What bugged me the most was that, even though we’d spent a fun morning in the woods together getting our hands dirty, we might have spent all that volunteer time in some other way that might have had a lasting effect, like building a trail or restoring a riverbank or maintaining a park. The opportunity cost of the war on invasives is enormous.
I’m not suggesting that we throw up our hands in defeat, though I think admitting that the war is lost would be helpful, since we’re never going to eradicate most of these species from most of our lands. Instead, we should concentrate our efforts in areas where battles can still be won, joining forces to apply the 85 percent solution wherever it will be effective.
Perhaps there is a section of riverbank with a particularly outstanding vista or an especially noteworthy assemblage of native plants that, with steady effort, can be preserved. Perhaps there is a pasture or area of woodlands that is still lightly infested and whose owner is willing to commit time and money to keeping it pristine. Perhaps there is a park or area of public land where volunteers will be willing to put in sustained effort over time. We should identify these places as soon as possible and throw all of our collective efforts into protecting them.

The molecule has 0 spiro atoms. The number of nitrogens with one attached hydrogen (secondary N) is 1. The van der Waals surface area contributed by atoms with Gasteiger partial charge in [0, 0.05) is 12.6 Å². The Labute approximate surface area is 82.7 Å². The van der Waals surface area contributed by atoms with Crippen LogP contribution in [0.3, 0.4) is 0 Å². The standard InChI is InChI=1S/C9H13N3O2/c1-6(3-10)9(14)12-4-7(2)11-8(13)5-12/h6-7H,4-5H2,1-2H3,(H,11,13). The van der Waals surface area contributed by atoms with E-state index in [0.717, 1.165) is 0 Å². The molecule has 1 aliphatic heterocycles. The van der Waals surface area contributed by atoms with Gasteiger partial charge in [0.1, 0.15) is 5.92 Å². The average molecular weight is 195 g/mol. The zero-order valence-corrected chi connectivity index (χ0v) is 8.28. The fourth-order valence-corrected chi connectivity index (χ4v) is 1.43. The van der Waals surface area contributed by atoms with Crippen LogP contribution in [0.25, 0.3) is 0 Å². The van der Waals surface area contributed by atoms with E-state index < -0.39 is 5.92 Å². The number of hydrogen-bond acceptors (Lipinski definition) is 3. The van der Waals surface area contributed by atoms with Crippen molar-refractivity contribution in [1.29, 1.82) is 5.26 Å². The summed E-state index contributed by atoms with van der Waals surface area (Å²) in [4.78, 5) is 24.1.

And then step back to enjoy the success we’ve had in these areas rather than lamenting the losses we were not able to prevent.
There’s a legend surrounding Odysseus, the Greek hero, that I find deeply troubling as a farmer. Odysseus, in an effort to avoid going to war, tried to convince his countrymen that he had gone insane. He took an ox and horse down to the beach and plowed furrows in the sand. After each pass, the waves lapped in and obliterated his work, yet he turned the team and made pass after pass, the accumulation of his hard work leading to absolutely nothing. If there’s a better image of futility, I don’t know it.
Whenever I grab the loppers and saw and head into the woods, I can’t help but wonder if I’m not joining Odysseus in plowing the sea.
Chuck Wooster is a farmer and writer who lives in White River Junction.